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Can You Sue Someone For Destroying Your Marriage?

Can You Sue Someone For Destroying Your Marriage?

A happy marriage can turn sour quickly when a third-party gets involved. If someone else plays a major role in the disruption of your marriage, such as by having an affair with your spouse, the natural urge could be to seek redress for the damage they have inflicted. However, most states, including Virginia, do not allow lawsuits against third-parties for any role they play in leading to the downfall of a happy marriage.

Only seven states have laws that allow someone to sue a third-party who has played a significant part in the breakup of a marriage. Typically, a deserted spouse employs one of these laws to sue the lover of their former spouse to earn compensation for the role the lover played in a divorce. However, some of the laws allow someone to sue just about anyone who might have played a large role in their spouse’s loss of affection for them. This includes people such as in-laws or therapists.

There are two types of laws that enable these suits. One is called criminal conversation laws. These laws are specifically aimed at adultery cases involving one spouse having sex with a lover during a marriage. To be successful, a plaintiff must present evidence that sexual intercourse actually occurred and played a crucial role in breaking up the marriage.

The other type of law available in some states is known as an alienation of affection law. In order to file a successful suit under this law, someone must demonstrate that they were in a happy, affectionate marriage and that the wrongful and malicious actions of the third-party played a critical role in an alienation from one spouse toward the abandoned spouse.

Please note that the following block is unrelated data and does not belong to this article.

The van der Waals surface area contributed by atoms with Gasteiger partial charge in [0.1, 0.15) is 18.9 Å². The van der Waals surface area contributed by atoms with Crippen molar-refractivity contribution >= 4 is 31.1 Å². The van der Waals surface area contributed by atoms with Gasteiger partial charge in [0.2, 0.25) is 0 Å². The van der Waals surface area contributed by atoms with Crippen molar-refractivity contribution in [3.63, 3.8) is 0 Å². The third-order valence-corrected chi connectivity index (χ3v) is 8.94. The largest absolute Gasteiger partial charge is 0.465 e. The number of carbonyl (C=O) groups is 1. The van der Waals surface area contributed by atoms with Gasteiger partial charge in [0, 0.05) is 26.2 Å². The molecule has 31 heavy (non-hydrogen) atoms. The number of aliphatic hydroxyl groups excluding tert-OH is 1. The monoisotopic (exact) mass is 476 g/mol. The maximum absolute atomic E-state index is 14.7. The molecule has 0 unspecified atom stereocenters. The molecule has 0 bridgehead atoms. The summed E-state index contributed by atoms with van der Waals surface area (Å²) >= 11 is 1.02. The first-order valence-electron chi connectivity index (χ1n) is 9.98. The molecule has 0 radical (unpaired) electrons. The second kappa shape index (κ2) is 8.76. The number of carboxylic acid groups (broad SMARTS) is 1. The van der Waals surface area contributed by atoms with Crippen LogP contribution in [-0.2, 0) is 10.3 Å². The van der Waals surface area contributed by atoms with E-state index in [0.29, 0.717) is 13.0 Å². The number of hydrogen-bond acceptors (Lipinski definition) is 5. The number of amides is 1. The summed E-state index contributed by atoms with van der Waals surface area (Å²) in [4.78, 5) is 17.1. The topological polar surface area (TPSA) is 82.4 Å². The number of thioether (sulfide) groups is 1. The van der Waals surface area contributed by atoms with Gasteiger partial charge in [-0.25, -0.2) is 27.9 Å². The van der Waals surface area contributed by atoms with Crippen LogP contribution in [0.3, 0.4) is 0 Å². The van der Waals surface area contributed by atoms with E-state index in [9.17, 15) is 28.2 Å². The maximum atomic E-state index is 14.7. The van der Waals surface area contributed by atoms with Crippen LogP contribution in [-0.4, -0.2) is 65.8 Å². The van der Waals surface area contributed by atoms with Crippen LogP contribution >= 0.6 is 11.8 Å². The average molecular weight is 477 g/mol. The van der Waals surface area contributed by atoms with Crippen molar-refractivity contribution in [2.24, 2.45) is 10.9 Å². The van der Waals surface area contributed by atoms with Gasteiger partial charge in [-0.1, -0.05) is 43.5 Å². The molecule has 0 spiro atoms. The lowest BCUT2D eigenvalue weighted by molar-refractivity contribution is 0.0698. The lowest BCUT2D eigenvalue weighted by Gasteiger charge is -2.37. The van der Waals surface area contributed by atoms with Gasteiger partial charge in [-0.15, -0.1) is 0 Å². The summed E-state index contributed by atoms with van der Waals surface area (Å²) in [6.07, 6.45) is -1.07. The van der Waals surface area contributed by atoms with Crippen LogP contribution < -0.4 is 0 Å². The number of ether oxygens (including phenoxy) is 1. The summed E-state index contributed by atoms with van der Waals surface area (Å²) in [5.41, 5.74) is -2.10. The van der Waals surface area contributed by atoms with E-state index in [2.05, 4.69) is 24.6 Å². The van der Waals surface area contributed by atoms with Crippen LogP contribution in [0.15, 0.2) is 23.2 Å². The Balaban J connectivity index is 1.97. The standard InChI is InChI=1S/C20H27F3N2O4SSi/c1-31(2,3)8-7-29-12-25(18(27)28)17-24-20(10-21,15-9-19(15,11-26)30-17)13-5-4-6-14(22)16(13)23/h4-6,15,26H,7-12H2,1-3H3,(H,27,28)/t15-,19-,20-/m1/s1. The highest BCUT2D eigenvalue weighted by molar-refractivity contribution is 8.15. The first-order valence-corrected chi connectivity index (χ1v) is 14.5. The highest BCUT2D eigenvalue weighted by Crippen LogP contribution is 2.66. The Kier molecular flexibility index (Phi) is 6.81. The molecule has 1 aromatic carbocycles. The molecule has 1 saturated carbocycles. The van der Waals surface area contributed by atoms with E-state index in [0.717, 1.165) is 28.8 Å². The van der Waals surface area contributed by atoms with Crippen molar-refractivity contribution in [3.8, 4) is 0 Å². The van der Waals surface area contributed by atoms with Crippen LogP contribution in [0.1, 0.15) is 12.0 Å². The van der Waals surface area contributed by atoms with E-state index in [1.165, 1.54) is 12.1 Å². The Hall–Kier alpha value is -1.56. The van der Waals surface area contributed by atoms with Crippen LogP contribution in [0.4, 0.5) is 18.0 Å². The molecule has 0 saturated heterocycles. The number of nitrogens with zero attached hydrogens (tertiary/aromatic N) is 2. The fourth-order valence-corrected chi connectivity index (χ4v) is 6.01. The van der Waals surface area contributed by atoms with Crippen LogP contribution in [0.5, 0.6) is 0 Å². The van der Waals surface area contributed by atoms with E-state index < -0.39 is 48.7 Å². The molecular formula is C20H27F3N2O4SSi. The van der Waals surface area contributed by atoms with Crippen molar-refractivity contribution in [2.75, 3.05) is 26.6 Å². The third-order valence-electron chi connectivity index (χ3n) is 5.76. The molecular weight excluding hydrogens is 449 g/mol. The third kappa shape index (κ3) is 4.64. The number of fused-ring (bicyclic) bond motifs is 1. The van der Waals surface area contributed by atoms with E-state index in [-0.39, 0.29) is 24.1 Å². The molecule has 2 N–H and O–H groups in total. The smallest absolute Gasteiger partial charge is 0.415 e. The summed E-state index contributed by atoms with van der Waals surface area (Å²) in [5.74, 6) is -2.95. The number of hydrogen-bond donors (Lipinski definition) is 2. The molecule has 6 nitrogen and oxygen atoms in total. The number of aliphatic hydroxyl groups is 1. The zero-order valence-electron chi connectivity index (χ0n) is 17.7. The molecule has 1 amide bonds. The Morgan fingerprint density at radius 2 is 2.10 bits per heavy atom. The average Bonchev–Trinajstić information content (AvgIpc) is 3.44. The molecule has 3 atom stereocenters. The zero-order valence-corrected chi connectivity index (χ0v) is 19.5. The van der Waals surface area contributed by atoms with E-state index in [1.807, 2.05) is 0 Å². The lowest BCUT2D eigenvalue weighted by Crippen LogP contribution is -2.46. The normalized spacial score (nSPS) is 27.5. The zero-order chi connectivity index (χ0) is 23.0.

The seven states that allow lawsuits of this kind are Hawaii, Illinois, New Mexico, North Carolina, Mississippi, South Dakota and Utah. Because you do not have the option of pursuing compensation from a third-party in Virginia in these instances, your options are more limited. Instead of directing your attention at the third-party, your only recourse will be to integrate their involvement in your divorce case.

Adultery can serve as the basis for divorce in Virginia, and it can play a factor in the determination of alimony, though it depends on the circumstances. In order to file for divorce on the grounds of adultery in Virginia, one must present clear and convincing evidence that it occurred. If you are able to prove it, adultery qualifies as a fault-based basis for divorce in the state and it does not require a waiting period. If you are able to prove adultery in Virginia, you also often will be able to prevent your spouse from receiving any spousal support from you.

Navigating these cases can be difficult, both emotionally and strategically. An attorney experienced in divorce cases can help you sort through the challenges and find the approach that best fits your personal circumstances.

For more information on Family Law & Divorce visit www.manassasdivorceattorney.com

 

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